Abilene Reporter News, October 11, 1970

Abilene Reporter News

October 11, 1970

View full page Start A Free Trial!

Issue date: Sunday, October 11, 1970

Pages available: 160

Previous edition: Saturday, October 10, 1970

Next edition: Monday, October 12, 1970

NewspaperARCHIVE.com - Used by the World's Finest Libraries and Institutions
About Abilene Reporter NewsAbout NewspaperArchive.com

Publication name: Abilene Reporter News

Location: Abilene, Texas

Pages available: 1,288,979

Years available: 1917 - 1977

Learn more about this publication
  • 2.18+ billion articles and growing everyday!
  • More than 400 years of papers. From 1607 to today!
  • Articles covering 50 U.S.States + 22 other countries
  • Powerful, time saving search features!
Start your membership to the world's largest newspaper archive now!
Start your genealogy search now!
See with your own eyes the newspapers your great-great grandparents held.

View sample pages : Abilene Reporter News, October 11, 1970

All text in the Abilene Reporter News October 11, 1970, Page 1.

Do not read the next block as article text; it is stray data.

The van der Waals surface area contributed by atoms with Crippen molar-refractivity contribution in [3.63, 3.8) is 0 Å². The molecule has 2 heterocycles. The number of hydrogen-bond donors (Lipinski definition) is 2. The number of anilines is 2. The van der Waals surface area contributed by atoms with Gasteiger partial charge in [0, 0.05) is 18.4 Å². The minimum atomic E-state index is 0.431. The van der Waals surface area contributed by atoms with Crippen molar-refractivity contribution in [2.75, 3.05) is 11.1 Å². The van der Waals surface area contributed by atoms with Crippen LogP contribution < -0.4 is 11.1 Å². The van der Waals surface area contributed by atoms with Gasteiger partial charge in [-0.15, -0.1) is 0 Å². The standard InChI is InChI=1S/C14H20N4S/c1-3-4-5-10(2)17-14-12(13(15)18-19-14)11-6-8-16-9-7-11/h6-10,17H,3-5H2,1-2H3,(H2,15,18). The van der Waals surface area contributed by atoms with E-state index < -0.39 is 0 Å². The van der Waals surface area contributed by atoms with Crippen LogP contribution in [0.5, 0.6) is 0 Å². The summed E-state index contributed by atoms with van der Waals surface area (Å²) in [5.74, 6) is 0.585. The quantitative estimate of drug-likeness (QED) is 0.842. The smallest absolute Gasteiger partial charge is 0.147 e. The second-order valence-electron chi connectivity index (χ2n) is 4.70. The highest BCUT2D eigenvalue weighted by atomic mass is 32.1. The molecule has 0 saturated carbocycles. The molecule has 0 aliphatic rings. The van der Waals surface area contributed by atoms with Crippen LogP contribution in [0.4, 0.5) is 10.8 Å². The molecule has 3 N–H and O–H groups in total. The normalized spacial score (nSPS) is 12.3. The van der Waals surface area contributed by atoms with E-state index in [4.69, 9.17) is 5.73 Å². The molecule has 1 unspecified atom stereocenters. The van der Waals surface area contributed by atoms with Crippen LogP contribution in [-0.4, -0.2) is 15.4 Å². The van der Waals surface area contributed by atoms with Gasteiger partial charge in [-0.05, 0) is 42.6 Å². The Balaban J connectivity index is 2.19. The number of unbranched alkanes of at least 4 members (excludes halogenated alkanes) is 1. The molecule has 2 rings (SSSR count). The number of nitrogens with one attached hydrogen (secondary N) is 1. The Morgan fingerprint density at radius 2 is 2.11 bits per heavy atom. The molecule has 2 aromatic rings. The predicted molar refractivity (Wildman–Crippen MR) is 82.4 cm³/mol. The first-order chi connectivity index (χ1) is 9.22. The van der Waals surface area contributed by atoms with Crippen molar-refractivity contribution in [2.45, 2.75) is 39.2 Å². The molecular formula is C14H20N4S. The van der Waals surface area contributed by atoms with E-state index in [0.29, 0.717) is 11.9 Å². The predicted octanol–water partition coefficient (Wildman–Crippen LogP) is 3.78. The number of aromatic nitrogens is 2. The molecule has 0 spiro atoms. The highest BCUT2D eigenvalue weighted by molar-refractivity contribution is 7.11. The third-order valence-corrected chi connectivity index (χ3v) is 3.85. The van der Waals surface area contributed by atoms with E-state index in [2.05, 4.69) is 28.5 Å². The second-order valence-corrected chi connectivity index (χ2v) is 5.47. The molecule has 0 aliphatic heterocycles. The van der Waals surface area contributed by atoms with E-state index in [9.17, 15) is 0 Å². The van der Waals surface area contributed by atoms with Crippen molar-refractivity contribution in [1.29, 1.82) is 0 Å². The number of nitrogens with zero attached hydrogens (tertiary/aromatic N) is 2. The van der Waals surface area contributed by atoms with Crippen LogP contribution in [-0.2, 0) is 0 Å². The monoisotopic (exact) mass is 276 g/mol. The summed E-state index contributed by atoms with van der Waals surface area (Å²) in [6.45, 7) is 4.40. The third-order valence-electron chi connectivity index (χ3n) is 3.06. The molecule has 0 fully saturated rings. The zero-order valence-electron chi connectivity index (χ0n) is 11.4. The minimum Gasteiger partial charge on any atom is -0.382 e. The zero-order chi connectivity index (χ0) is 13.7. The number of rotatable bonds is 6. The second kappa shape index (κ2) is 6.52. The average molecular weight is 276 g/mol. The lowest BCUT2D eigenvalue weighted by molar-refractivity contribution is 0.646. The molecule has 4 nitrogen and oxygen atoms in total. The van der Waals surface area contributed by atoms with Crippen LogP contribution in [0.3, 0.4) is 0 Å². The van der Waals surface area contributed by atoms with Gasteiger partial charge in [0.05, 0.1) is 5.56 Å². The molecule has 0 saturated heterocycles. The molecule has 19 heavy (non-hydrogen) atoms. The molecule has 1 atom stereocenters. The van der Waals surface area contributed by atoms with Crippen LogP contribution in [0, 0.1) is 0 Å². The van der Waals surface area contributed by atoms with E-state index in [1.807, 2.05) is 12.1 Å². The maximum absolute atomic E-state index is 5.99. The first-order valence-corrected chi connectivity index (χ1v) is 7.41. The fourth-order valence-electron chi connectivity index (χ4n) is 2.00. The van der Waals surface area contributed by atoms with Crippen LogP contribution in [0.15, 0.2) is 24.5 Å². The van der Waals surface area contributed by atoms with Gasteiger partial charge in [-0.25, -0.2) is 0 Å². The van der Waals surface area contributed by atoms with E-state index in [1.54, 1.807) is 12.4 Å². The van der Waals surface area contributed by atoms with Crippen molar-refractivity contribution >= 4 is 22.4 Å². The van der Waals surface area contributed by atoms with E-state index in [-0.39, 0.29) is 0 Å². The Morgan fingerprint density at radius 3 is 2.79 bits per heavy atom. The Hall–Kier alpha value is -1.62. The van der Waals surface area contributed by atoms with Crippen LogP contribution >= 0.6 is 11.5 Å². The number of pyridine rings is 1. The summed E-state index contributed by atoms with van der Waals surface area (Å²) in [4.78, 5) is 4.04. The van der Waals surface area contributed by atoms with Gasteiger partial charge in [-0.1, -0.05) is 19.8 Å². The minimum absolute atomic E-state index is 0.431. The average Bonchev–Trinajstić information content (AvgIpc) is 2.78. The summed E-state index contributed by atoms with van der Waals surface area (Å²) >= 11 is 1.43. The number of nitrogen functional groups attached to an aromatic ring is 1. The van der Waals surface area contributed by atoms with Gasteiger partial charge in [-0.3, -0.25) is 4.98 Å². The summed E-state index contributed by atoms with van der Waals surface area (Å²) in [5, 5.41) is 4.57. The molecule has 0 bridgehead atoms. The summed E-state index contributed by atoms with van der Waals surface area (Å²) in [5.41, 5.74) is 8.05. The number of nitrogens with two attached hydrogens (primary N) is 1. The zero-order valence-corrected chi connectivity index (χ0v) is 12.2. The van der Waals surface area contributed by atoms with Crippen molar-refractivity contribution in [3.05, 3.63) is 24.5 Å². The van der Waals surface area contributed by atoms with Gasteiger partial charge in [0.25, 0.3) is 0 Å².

Abilene Reporter-News, The (Newspaper) - October 11, 1970, Abilene, Texas ACC 61 ENMU 7 33 SFA 41 Oklahoma 21 41 Baylor 34 TCU 55 Hamlin 24 USC 31 HPC 21 Missouri 31 Miss, St. 14 "WITHOUT OR WITH OFFENSE TO FRIENDS OR FOES WE SKETCH YOUR WORU) EXACTLY AS IT 673'4271_______ABILENE, TEXAS, 79604, SUNDAY MORNING, OCTOBER 11, 1970- Fiery competition Jo Fatheree, right, of the Eldorado Volunteer Fire Dept, women's auxiliary, closes her eyes and douses something, but not a fire, In race competition at Win- ters Saturday. The Eldorado team took first place while Jimmie Hubtard, left, and the Coleman women's team took third place. The competition was part of the semi-annual convention of the Hill Country Firemen's Assn. (Staff Photos by John Best) lOc 2nd Kidnaping Shocks Canada Jet Hijacked to Baghdad TEHRAN, Iran (AP) The American pilot and a steward- ess told Saturday night of how three young Iranians forced their Iran Air Boeing 727 to fly to Baghdad, shot the chief stew- ard, then were arrested by Irani police. The plane was held for sever- al hours at the airport In the Iraqi capital while the three threatened to blow up the plane unless Iran released 21 political prisoners. Aboard the plane were 52 persons. The three finally surrendered to Iraqi authorities and tha plane new back to Tehran. Capl. Ross de Spenza, 40, the pilot of California, told a news conference that minutes before landing at Abadan in southwest Iran three passengers In their early 20s left their seats and walked toward the first-class section. A hostess, Naheed Moazemi, Presidential Task Force Endorses Legal Abortions KEY BISCAYNE, Fla. (AP) The Florida White House made public Saturday a task force report that endorses legal- ized abortions and voluntary sterilization, stating, "No wom- an should be forced to bear an unwanted child." Distributed to newsmen were printed reports from three sep- arate task forces appointed last year by President Nixon to rec- ommend programs to help the physically and mentally handi- capped and to suggest priorities in higher education. The education panel urged broadened federal scholarship programs and greater govern- ment aid to predominantly-Ne- gro colleges and universities. It was the task force on the mentally handicapped that called for legalized abortion and Increased federal efforts to promote birth control. TO OUTRUN PROTESTERS Romney's Park Jogs Come in Real Handy WASHINGTON (AP) George Romney's frequent jog- ging in the park came In handy Friday. It put the 63-year-old secretary of Housing and Urban Development in shape to outrun 300 demonstrators down 10 flights of slairs and speed away In his limousine. The demonstrators, employes of Romney's department, had wailed outside his office for 7 hours hoping to present him a petition with 600 names de- manding an end to what they called "institutional racism" at HUD. An aide explained that the dis- pute had been going on for a week. And before Romney emerged the demonstrators had been listening to emotional speeches much of the time they were walling for the secretary, with (he speakers calling Rom- ney and his assistant secreta- ries "criminals." They refused to permit aides to Roirmey to speak to the crowd gathered in (he conference room. As the related this If what happened: Rorruwy emerged ilona from Ms offlci about p.m., politely greeted the employei standing nround his door and Beaded, for the nearby bank of elevators. The employes crowd- ed around him as he wailed and pushed into Ihe elevator with him. Romney pushed his way out and with rapid strides head- ed for the nearby stairwell. And Ihe race was on. Rom- ney, who oflen jogs two miles in Rock Creek Park here, raced down the stairs, with about 35 el the demonstralors behind him. As Romney reached his lim- ousine, one of the demonstra- lors, Leonard Ball, a field work- er for tlio Washington Urban League, caught up with him and attempted to give him the peli- tion. Romney, clutching a newspa- per and altache case, shoved Ball and told him "get away from the car." The secretary then got into the car, slammed the door as security police sur- rounded the vehicle. Then Rom- ney drove off. The petition Romney refused lo accept demanded that by Oct. 23 an upgrading of employes in the comptroller division, formu- lation of plan io provide traln- Ing tt government trantfer of til comptroller divi- sion who were on duty In April when the first charges of discrimination, vert made. It said: "The task force notes with approval that many Ameri- reflected hi recent leg- islative and judicial decisions changing their altitudes toward the termination of un- wanted pregnancies. "In the interest of both mater- nal and child menial health, no woman should be forced to bear an unwanted child. For today's unwanted children, far more than the others, are likely to be tomorrow's alienated, violent, mentally disabled or criminal." The panel called on govern- ment to "provide active leader- ship for increased support of birth control research, In- creased dissemination of birth control information, and in- creased availability of birth control measures and voluntary sterilizations and abortions." Heading the group was Mrs. Winlhrop Rockefeller, wife of th Republican governor of Ar- kansas. Presidential task force re- ports represent recommenda- lions only. The administration studies them before deciding whether to adopt any of the pro- posals as policy. Nixon has taken no position on the reports made public Satur- day. The President was away from his vacalion While House, weekending at Grand Cay in the Bahamas. The task force on higher edu- cation KDid, "Existing forms of financial aid for economically disadvanlaged students are in- adequate in bolh amount and form." It recommended lhat the most Immediate priority be assigned to "establishment of special ed- ucational opportunity grants that will make such assistance far more widely available Second priority given to more federal aid for Negro col- leges, which were Mid to "severely handicapped finan- cially." Nixon already has Increased federal ouilays for such pur- poses by J29 million. said the moment the hijackers pushed aside the partition cur- tain, one of them shot and vounded one of the two stew- ards, Armen Avanesian. She added that neither steward had atlempted any resistance. Two hijackers carrying pistols then entered the cockpit and lold the crew: "Hands Baghdad, Baghdad." In poor English they told De Spenza and his Iranian copilot, Parviz Naghavi, to head for Baghdad. The pilot, copilot and flight engineer, Ralph Anderson of Stockholm, assured the gunmen the plane would land in Bagh- dad. Before landing the pilot asked Baghdad Airport for an ambu- lance. De Spenza said this puz- zled the airport authorities at first but they soon realized the .situation and granted the air- craft landing permission. After landing the hijackers permitted the wounded chief under the heart be moved to hospital. One girl helping him said he was bleeding from the chest but he was still cheerful and smiling. When the wounded man was moved out of the plane, the hi- jackers told the Baghdad au- thorities that they wanted 21 po- litical prisoners released within See BAGHDAD, Fg, 2-A MONTREAL (AP) Two men armed with machine guns kidnaped Quebec's labor minis- ter from his suburban home Sat- urday minutes after the provin- cial government rejected a de- mand for the release of 23 "po- litical prisoners" by terrorists who abducled a British diplo- mat Monday. Police said Hie men seized the labor minister, Pierre Laporte, 49, while he was playing football with his son and drove away with him. They said Ihe car was found abandoned several blocks from Laporte's home in fashion- able St. Lambert, across the St. Lawrence river from Montreal. The Quebec government an- nounced at 5i30 p.m. EOT it would give the abductors of the Richard Cross, also passage out of Canada in return for his immediate freedom but would not release the prisoners as the abductors demanded. Kidnapers said they would kill him if the prisoner's were not freed by G p.m. EOT Saturday. They called it their final deadline. Quebec's justice minister, Je- rome Choquette, said in a tele- vised statement lhat the kidnap- ers' "humanitarian gesture" in releasing Cross the British trade commissioner in Mont- real, would be taken into consid- eration by the courts if they chose to remain in Canada. Cross' abductors identified themselves as members of the Quebec Liberation Front which seeks the independence of French- speaking Quebec prov- ince from Canada and has been linked with many terrorist acts. They look the diplomat from his home in Montreal nn Monday. Choquette said in his state- ment, read both in French and English on the stale-owned Ca- nadian Broadcasting Corp., that no society could survive if the decisions of its governments or courts were erased by violence or blackmail. The government could not agree to "forget" crimes that had been committed, but parole procedure would be applied ob- jectively, he said. A Foreign Ministry spokes- man said Saturday night in Ot- tawa that a foreign country had agreed to accept Cross' kidnap- ers. He did not name the coun- try, but indicated it was either Cuba or Algeria. He said the Ot- tawa government was consulted before Clioqnelte's broadcast, The kidnapers originally de- manded release of 23 persons imprisoned or awaiting trial and in gold. The prisoners and any members of their Eami- lies who wanted to go were to be flown to Cuba or Algeria. They dropped the demand for money in their final commu- nique. Four of the 23 prisoners are serving life for the olhers serving lime have been senlenced lo terms of up lo 25 years. Robert Lemieux, an attorney See CANADA, Pg, 2-A Radicals Claim 5th Bomb Blast NEW YORK (AP) _ The na- tion's filth bombing in the past week claimed by a radical un- derground group heavily dam- aged a Queens courthouse Sat- urday. Minutes before the explosion a telephone caller saying, "This Is Weatherman" warned that a bomb had been planted. No one was injured. The FBI joined the investiga- tion. Thai agency was ordered by President Nixon Friday to find the persons responsible for three West Coast bombings Thursday. Those bombings and another one Monday in Chicago, all have been claimed by radi- cal groups. The Federal Aviation Agency tightened security around the nation's airports in response to a scries of threats against those facilities. A spokesman said Sat- urday that threats had also been made against other government installations, including military posts. The Defense Department and the FBI declined comment. The Queens courthouse blast blew out most of the building's windows and caused heavy inte- rior damage, knocking several heavy wooden doors off their hinges. Police said that an open stair- well in the building reduced the effect of the exp'osion and may have saved the building from collapsing. A prison guard at Long Island City jail, adjacent to the court- house, received an anonymous warning of the TODAY'S NEWS INDEX Heed early warnings and don't despair. advice from Les Clark, local businessman, who won a six-year battle wifh cancer. He tellj his story on Page I-B. Evenli.......... J4-C Amusements 12, 15-C Astrology.............. 7-B Austin Notebook 5-A Berry'J World 12-C Bridgo 15-C Business Week...... 7-B Classified" B-12-O Crossword Punle.........7-B Ediroriols 6-B farm News......... 10, 11-B Hospital Patlenfi.........8-A Jumbla Puzili.......... 7-B Leffer ro Servicemen 7-B Markets 8, 9-B Obituariw.......... 14, IS-A Oil Page 13-A Record Review........ 14-C Sport. t-7, 12-0 4-8 To Your Good Health.....12-B Section E TV Tab Women's News 1-11, 16-C TRAINEE GIVEN DIGNITY Nature of Bask Changed WASHINGTON (AP) There'll be hoi soup on the firing range, a leisurely atmos- phere al chow lime and eight hours of sleep for Army recruits who are to he treated will) dignity and addressed as not "dud" or "eight-ball." Profane language is oul; so is hazing, har- assment and mass punishmcnl. It's all part of a new look in basic training spelled out in 1C pages of revised Army regulations lo improve the treatment of recruits and make (heir life more comfor- table. The changes, in the works for monlhs, arc nol an attempt "lo pamper or coddle train- but should, instead, help lum out a more "dislpllried, highly motivated the regulations say. On Ihe other hand, Marine Corps Com- mandant Leonard F. Chapman takes an opposite view and believes Marine training should be "tightened up and toughened up." "The object of recruit Chapman said recently, "is to Instill discipline and other virtues of loyally and patriotism and to put recruits under physical and mental strains lo see if they can stand up to it. he can't take it at Ihe recruit depot, he can'l lake il on the Chapman said. Under the Army's regulations, recruit training "is to he devoid of harassment, and respect of the dignity nf the individual trainee will be clearly evident at all times." Peeling polatocs and washing dishes are still a part of Army life. But no longer will Irainces he required lo work in officers' clubs, golf courses or the post exchange. The regulations urge that "Irainees bo permitted lo eal in a relaxed without having to rush Ihelr meals. As for having to spend Ihe day on the firing range or nl other training sties, Ihe regulalions say recruits should be given hot or cold beverages or soup during mid- morning and mldafternoon breaks. "The benefits to morale and per- the Army conlcnds, "normally outweigh the Inconvenience or efforts re- quired to provide beverages or soup." a.m. Saturday. "This is Weatherman call- the caller was quoted as saying. "There is a bomb plant- ed in the court building that will go off shortly. This is in retali- ation for what happened during the week. Inform pig Murphy." Patrick V. Murphy Is tha city's new police commissioner. The bomb went off 10 minutes after the call, police said. Two policemen, who were investigat- ing the call, were across the street when the bomb exploded. Agnew 5.ung Al Becoming Dart Target NEW YORK (AP) _ The manufacturers of a toy dart board bearing tha likeness of Vice President Spiro T Agnew saicj Saturday thev had been warned by a lawyer for Agnew to "cease and desist" produc- tion of the toy. Richard Sampson Jr., presi- dent of R. L. Sampson Enter- prises, Ltd., of Endicott, N.Y., said at a news conference the warning came in a telephone call and later in a letter from George White Jr., a Baltimore lawyer and legal counsel to Ag- new. Sampson said the firm Intend- ed to continue manufacturing 1he toy and hart retained lawyer William Kunstler to act on its behalf in any court action. White, reached in Baltimore, confirmed he had discussed the matter wilh Sampson, but he did not indicate whelher legal action was being considered. "We wish they wouldn't make he said of the toy. White had a hand in earlier agreements Involving the com- mercial distribution of Spiro Ag- new wristwatches and Tee shirts, with Agnew's endorse- ment. being exchanged for a pledge to distribute some of the proceeds fo charity. The dart board, on (he market since August, is printed with a caricature of Agnew's face with the words "Et Tu Spiro" below. Sampson said it has been dis- tributed nationally at a retail cost of He said White, In his letter, had claimed the toy was "an in- vasion of the Vice President's privacy." U.S. DEPARTMENT Op COMMERCE ESSA WEATHER BUREAU (Wcalhor Map, PS. AND VICINITY uo-miii _ Mojlly cloudy ita cool I'9M rain SuiSir Monday. untfiir Low Sunday nloht tt High or> 70. Probability el rain by e ran Sunday w per cent, and 50 per c'nl nlghl. wind! norttitrlv alUmo y Sunday Sunday alUmooo 10 to IS moS. TEMPERATURES ,3 8 a ST and i j ;